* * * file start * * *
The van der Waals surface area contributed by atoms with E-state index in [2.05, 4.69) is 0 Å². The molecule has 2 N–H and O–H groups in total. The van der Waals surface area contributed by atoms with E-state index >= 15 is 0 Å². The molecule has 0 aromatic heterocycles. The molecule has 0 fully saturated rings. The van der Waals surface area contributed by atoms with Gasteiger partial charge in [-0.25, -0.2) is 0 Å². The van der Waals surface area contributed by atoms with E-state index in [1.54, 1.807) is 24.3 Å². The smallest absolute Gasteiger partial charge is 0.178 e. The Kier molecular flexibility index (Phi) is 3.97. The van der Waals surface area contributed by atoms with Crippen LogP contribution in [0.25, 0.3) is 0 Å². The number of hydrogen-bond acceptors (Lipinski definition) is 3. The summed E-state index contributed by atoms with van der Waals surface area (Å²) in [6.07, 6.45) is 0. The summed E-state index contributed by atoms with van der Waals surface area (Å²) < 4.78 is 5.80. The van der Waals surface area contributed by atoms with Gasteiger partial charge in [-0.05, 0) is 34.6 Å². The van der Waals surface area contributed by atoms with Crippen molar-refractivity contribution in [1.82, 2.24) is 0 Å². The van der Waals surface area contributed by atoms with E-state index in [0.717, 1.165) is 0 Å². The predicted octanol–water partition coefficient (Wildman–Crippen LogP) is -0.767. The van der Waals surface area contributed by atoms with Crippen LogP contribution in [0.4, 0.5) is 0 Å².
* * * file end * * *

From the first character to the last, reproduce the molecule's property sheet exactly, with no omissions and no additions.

The van der Waals surface area contributed by atoms with E-state index in [2.05, 4.69) is 0 Å². The molecule has 2 N–H and O–H groups in total. The van der Waals surface area contributed by atoms with E-state index >= 15 is 0 Å². The molecule has 0 aromatic heterocycles. The molecule has 0 fully saturated rings. The van der Waals surface area contributed by atoms with Gasteiger partial charge in [-0.25, -0.2) is 0 Å². The van der Waals surface area contributed by atoms with E-state index in [1.54, 1.807) is 24.3 Å². The smallest absolute Gasteiger partial charge is 0.178 e. The Kier molecular flexibility index (Phi) is 3.97. The van der Waals surface area contributed by atoms with Crippen LogP contribution in [0.25, 0.3) is 0 Å². The number of hydrogen-bond acceptors (Lipinski definition) is 3. The summed E-state index contributed by atoms with van der Waals surface area (Å²) in [6.07, 6.45) is 0. The summed E-state index contributed by atoms with van der Waals surface area (Å²) < 4.78 is 5.80. The van der Waals surface area contributed by atoms with Gasteiger partial charge in [-0.05, 0) is 34.6 Å². The van der Waals surface area contributed by atoms with Crippen molar-refractivity contribution in [1.82, 2.24) is 0 Å². The van der Waals surface area contributed by atoms with E-state index in [0.717, 1.165) is 0 Å². The predicted octanol–water partition coefficient (Wildman–Crippen LogP) is -0.767. The van der Waals surface area contributed by atoms with Crippen LogP contribution in [0.4, 0.5) is 0 Å².